A quick update on our 2021 progress –
I made my first trip to India the last week of July and into the first part of August and saw many of our water projects which were carried out during the beginning of the year along with a handful of projects from 2020. Being back in India after an 18-month break became an eye-opening experience for me in that I realized how comfortable I had become staying home and doing my part to stay COVID free. I realized that by not traveling, I had become rigid, inward focused, and really sensitive towards others who might be encroaching on my space, after all we are in a pandemic. Naturally then, who wants to venture out and really see the plight of those living on the other side of the world? The adage that awareness sucks really does apply here, at least to me. Despite COVID and my internal feels and reservations from those close to me, I ventured out and made the trip to India, and as you might expect: awareness sucks. Now a fresh perspective exists on how spoiled I am and how the color of my skin gives me certain advantages over many when I’m moving around in India. So yes, the trip was a new, eye-opening experience for me and one which reminds me how much more work needs to be done, both in myslef and in India.
A difference has been made over these last 20 years of being involved in India, yet again, there’s so much more to do.
On my final day in Tamil Nadu, I traveled out into the interior and saw one of our larger projects which we completed early 2021. This project provided water for a home run by some Catholic Fathers who are working with physically and mentally handicapped people. Our project met the drinking water needs and also supplied enough water for them to cultivate a few acres of land so they could grow some vegetables which would be used as part of the daily meals and any excess to be sold at market as part of an income generating scheme.
I was impressed with their work with these people and felt it was right to hear their requests about a few other projects similar to what I had just taken up, but farther into the interior. I was told these place were really some distance and at least 2 days were needed for travel and observation of the work. I didn’t have that time to spare but I commissioned my partner to see the work and my decision would be based upon their assessment and recommendation.
My partnes did in fact make the trip out to the interior and of the 5 projects they saw, their recommendation is that 4 of them be taken up as soon as possible. Here are those projects –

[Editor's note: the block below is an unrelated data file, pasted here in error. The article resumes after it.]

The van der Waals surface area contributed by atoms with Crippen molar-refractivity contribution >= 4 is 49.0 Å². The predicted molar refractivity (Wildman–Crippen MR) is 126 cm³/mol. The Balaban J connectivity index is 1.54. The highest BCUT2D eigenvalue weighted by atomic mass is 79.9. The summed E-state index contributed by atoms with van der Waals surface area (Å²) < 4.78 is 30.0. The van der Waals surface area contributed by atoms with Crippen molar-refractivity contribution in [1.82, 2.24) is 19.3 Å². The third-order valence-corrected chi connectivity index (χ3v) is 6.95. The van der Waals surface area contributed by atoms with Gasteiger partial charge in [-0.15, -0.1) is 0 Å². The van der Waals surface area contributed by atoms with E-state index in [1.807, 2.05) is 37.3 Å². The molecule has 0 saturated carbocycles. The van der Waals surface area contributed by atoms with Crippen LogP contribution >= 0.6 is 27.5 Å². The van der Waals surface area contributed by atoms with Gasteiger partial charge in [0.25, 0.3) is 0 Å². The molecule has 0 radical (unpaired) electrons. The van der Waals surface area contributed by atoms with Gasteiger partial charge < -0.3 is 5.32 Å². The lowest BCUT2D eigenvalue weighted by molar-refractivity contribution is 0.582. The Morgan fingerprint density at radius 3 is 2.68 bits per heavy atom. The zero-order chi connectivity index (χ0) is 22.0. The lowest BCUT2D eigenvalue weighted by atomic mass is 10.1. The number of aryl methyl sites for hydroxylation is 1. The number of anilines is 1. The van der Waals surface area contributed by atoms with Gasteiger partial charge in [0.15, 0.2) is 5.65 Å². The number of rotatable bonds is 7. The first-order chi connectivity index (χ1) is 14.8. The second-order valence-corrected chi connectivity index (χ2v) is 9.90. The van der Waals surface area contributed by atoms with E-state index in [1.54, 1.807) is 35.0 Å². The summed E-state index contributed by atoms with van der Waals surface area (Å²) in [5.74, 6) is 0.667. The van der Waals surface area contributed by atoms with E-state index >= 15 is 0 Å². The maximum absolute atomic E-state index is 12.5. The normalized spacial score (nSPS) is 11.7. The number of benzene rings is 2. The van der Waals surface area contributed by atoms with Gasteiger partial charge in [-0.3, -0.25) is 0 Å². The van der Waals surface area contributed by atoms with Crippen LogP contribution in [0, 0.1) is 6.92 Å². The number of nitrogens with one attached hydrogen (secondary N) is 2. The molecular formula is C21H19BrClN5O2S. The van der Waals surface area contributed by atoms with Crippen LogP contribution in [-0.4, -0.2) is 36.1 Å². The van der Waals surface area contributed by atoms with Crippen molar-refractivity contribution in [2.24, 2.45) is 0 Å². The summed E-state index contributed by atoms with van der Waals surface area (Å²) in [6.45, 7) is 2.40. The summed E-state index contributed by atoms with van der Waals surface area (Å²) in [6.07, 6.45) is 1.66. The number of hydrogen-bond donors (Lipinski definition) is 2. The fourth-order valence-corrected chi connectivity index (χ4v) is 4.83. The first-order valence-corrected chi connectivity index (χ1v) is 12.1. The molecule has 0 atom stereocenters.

#1. Provide water for a Higher Secondary School targeting the visually impaired for which they currently have 110 kids, and on the same property extend pipe to meet the water needs of buildings used to care for 52 mentally ill patients. The scope of the project requires a deep bore well with submersible pump along with necessary piping and connections for both facilities to have access to clean, safe water. The cost for this project at Amalarakini is $4,000.
#2. A livestock project which is income generating and benefits the Higher Secondary School and Home for the mentally disabled described above at Amalarakini. The infrastructure and the experience currently exists, it’s now time to scale it up so that more profitability can be had which will offset some of the operational expenses of running both programs. The project cost is $8,000 and will purchase 7 cows and 30 pigs.
#3. Provide water for a Higher Secondary School which has 300 kids who are boarded there and another 1,000 who attend, so total student population of 1,300. The school is facing water scarcity issues and has appealed to Wells for Life to provide a new deep bore well with a submersible pump motor and storage tanks to meet the current demand. The project cost for this Boy’s School in Susai Nagar is $4,000.
#4. Provide a deep bore well with a greater HP submersible pump motor to benefit a Higher Secondary School with 200 children and to irrigate a 10-acre field as part of an income generating project to help offset the school’s operating expenses. The cost for this project at Mullipatti is $5,000.
I appreciate the time and consideration given towards these immediate and worthwhile needs. I know there are multiple demands for your generosity and all I can do is present our need and ask that you consider meeting it. The rest is up to you.
To give towards any one of these needs or all of them, just click here – Donate Now and when you get to the section for Special Instructions, tell me which project number you want to give towards, and that’s where I’ll make sure your gift goes.
Thanks again for taking the time!